In Lit_Cast Slovakia #11, Slovak poet and translator Mária Ferenčuhová tells Julia Sherwood how the pandemic made her appreciate virtual literary events and turn from writing straight poetry to texts dealing with fragility, aging and dying, in an interdisciplinary and intuitive way of working. She also talks about translating Michel Houellebecq and cooperative translation of poetry, and recommends a bunch of Slovak poets to read in, or be translated into English.
Episode 10 with James Sutherland-Smith
In Lit_Cast Slovakia #10, James Sutherland-Smith talks to Julia Sherwood about his own poetry and the intuitive link he feels with the poets he translates, why he doesn’t believe in creative infidelity and why he finds translating prose more difficult than poetry and why he feels that being a man is no hindrance to translating women poets.
In the ninth episode, Nataša Ďurovičová talks to Julia Sherwood about exile as the point of no return, reveals how creative writing came to be one of Iowa’s main exports alongside corn and pork, explains the different social need fulfilled by creative writing in the US and the rest of the world, and unpacks the writing and translation workshops at Iowa University.
In the eight episode, writer and journalist Michael Stein talks to Julia Sherwood about Central European sensibility, the surreal sight of a tourist-free Prague and the unforced surrealism in the writing of Uršuľa Kovalyk as well as subtle irony of Jana Juráňová, and recommends his other favourite Slovak writers Pavol Rankov, Dušan Mitana, Peter Karpinský and Ondrej Štefánik.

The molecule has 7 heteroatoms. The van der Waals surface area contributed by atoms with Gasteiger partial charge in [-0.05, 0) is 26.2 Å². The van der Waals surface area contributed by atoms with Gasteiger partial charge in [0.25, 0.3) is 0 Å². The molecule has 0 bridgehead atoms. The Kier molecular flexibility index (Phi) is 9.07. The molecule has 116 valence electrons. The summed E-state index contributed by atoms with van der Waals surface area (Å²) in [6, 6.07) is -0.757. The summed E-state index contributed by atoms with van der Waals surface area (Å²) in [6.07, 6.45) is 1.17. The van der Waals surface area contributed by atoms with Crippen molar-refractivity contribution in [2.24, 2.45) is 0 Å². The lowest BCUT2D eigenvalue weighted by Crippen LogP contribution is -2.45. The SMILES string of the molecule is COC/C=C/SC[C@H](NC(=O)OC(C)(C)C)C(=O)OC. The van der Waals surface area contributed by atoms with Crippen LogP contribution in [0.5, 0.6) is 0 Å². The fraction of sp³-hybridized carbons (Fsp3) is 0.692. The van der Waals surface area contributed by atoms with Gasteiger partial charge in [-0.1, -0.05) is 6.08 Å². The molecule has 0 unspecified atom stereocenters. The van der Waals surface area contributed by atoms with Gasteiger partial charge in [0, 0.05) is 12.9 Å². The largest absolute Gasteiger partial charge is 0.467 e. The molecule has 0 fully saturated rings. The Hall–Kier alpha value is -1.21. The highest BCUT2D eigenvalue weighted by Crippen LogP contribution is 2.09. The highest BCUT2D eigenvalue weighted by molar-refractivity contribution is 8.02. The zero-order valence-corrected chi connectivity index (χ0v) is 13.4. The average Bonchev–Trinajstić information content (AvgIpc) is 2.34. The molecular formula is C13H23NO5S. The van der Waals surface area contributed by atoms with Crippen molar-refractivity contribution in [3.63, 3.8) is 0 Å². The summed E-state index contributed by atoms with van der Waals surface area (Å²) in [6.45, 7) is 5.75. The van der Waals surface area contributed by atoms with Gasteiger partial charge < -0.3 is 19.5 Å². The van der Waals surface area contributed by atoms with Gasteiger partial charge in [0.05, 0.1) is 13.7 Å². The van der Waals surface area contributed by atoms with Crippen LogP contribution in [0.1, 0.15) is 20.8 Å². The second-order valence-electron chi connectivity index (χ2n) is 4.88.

In the seventh episode, literature scholar Katarina Gephardt talks to Julia Sherwood about intrepid women travellers who helped shape an ambivalent image of Central and Eastern Europe in 19th century Britain, about generational memory and productive nostalgia in the writing of Verona Šikulová and Maroš Krajňak and her plans for a Companion to Contemporary Slovak Literature.
In the sixth episode, Jonathan Gresty talks to Julia Sherwood about his British DNA and going native in Slovakia, about translating two very different books – Anton Baláž’s Camp of Fallen Women and Jana Bodnárová’s Necklace/Choker and explains what is skopos theory, and what is wrong with English-language information for tourists and why some Slovak books would benefit from some serious editing.
In Lit_Cast Slovakia #5, world traveller and translator Janet Livingstone talks to Julia Sherwood about reinventing herself in Seattle after living in Bratislava for 16 years, picking up foreign languages, translating Slovak women writers, cultural differences between Europe and the US, and praises the politeness of the Slovak people.
In the fourth edition Charles Sabatos talks to Julia Sherwood about finding his Slovak roots, Slovak studies program at The University of Pittsburgh and more.
In the third edition Magdaléna Mullek talks to Julia Sherwood about her life in three countries and two languages.
In the second edition Rajendra Chitnis tells Julia Sherwood about teaching Czech and Slovak at British universities, why Vladimír Mečiar was beneficial for Slovak literature and why Franz Kafka is a big problem for literatures of smaller European countries. They will also discuss whether readers need to know history in order to understand older Slovak literature and whether Milan Kundera would still be aknowledged world-wide had the books of Juraj Johanides been translated into English.
First guest is the translator and publisher Donald Rayfield.